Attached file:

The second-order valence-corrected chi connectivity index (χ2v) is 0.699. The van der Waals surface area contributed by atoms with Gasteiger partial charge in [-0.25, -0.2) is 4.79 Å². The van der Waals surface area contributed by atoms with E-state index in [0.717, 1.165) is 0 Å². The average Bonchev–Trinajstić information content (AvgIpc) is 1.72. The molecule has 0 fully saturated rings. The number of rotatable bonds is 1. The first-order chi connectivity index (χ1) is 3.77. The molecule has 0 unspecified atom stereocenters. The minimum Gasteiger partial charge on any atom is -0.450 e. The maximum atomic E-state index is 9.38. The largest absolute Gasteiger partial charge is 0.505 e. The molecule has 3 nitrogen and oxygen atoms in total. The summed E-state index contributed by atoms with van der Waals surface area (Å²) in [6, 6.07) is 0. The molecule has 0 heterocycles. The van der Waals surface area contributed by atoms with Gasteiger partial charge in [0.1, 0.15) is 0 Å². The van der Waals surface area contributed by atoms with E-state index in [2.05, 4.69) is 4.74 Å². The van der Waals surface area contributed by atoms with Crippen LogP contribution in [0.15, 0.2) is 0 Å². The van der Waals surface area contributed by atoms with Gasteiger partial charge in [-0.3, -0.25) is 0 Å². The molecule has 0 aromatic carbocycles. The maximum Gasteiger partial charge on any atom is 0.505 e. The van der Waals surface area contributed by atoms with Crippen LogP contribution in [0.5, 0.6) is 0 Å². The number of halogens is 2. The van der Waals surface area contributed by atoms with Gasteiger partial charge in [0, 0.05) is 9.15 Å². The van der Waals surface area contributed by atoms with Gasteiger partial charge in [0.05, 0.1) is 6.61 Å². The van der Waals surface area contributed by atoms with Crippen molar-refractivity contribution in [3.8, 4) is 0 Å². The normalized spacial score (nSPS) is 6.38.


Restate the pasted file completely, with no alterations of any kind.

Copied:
The second-order valence-corrected chi connectivity index (χ2v) is 0.699. The van der Waals surface area contributed by atoms with Gasteiger partial charge in [-0.25, -0.2) is 4.79 Å². The van der Waals surface area contributed by atoms with E-state index in [0.717, 1.165) is 0 Å². The average Bonchev–Trinajstić information content (AvgIpc) is 1.72. The molecule has 0 fully saturated rings. The number of rotatable bonds is 1. The first-order chi connectivity index (χ1) is 3.77. The molecule has 0 unspecified atom stereocenters. The minimum Gasteiger partial charge on any atom is -0.450 e. The maximum atomic E-state index is 9.38. The largest absolute Gasteiger partial charge is 0.505 e. The molecule has 3 nitrogen and oxygen atoms in total. The summed E-state index contributed by atoms with van der Waals surface area (Å²) in [6, 6.07) is 0. The molecule has 0 heterocycles. The van der Waals surface area contributed by atoms with Gasteiger partial charge in [0.1, 0.15) is 0 Å². The van der Waals surface area contributed by atoms with E-state index in [2.05, 4.69) is 4.74 Å². The van der Waals surface area contributed by atoms with Crippen LogP contribution in [0.15, 0.2) is 0 Å². The van der Waals surface area contributed by atoms with Gasteiger partial charge in [-0.3, -0.25) is 0 Å². The molecule has 0 aromatic carbocycles. The maximum Gasteiger partial charge on any atom is 0.505 e. The van der Waals surface area contributed by atoms with Crippen LogP contribution in [0.5, 0.6) is 0 Å². The number of halogens is 2. The van der Waals surface area contributed by atoms with Gasteiger partial charge in [0, 0.05) is 9.15 Å². The van der Waals surface area contributed by atoms with Gasteiger partial charge in [0.05, 0.1) is 6.61 Å². The van der Waals surface area contributed by atoms with Crippen molar-refractivity contribution in [3.8, 4) is 0 Å². The normalized spacial score (nSPS) is 6.38.